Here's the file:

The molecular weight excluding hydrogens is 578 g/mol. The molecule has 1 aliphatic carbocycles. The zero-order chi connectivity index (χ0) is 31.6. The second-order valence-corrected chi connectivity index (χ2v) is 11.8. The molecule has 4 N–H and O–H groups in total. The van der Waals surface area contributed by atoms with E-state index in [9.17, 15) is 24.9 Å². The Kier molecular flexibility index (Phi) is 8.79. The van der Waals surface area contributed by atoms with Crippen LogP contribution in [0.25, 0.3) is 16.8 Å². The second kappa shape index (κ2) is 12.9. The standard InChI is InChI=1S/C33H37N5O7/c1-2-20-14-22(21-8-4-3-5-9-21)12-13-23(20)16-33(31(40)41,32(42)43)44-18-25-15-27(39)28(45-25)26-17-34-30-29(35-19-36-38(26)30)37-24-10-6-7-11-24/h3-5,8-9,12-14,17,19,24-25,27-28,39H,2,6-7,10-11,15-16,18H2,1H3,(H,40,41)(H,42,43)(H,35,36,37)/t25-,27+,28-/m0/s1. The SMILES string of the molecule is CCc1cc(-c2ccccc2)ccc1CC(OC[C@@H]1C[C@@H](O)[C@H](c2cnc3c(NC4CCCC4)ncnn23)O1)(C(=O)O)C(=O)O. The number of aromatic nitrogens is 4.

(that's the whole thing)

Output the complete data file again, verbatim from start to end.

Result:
The molecular weight excluding hydrogens is 578 g/mol. The molecule has 1 aliphatic carbocycles. The zero-order chi connectivity index (χ0) is 31.6. The second-order valence-corrected chi connectivity index (χ2v) is 11.8. The molecule has 4 N–H and O–H groups in total. The van der Waals surface area contributed by atoms with E-state index in [9.17, 15) is 24.9 Å². The Kier molecular flexibility index (Phi) is 8.79. The van der Waals surface area contributed by atoms with Crippen LogP contribution in [0.25, 0.3) is 16.8 Å². The second kappa shape index (κ2) is 12.9. The standard InChI is InChI=1S/C33H37N5O7/c1-2-20-14-22(21-8-4-3-5-9-21)12-13-23(20)16-33(31(40)41,32(42)43)44-18-25-15-27(39)28(45-25)26-17-34-30-29(35-19-36-38(26)30)37-24-10-6-7-11-24/h3-5,8-9,12-14,17,19,24-25,27-28,39H,2,6-7,10-11,15-16,18H2,1H3,(H,40,41)(H,42,43)(H,35,36,37)/t25-,27+,28-/m0/s1. The SMILES string of the molecule is CCc1cc(-c2ccccc2)ccc1CC(OC[C@@H]1C[C@@H](O)[C@H](c2cnc3c(NC4CCCC4)ncnn23)O1)(C(=O)O)C(=O)O. The number of aromatic nitrogens is 4.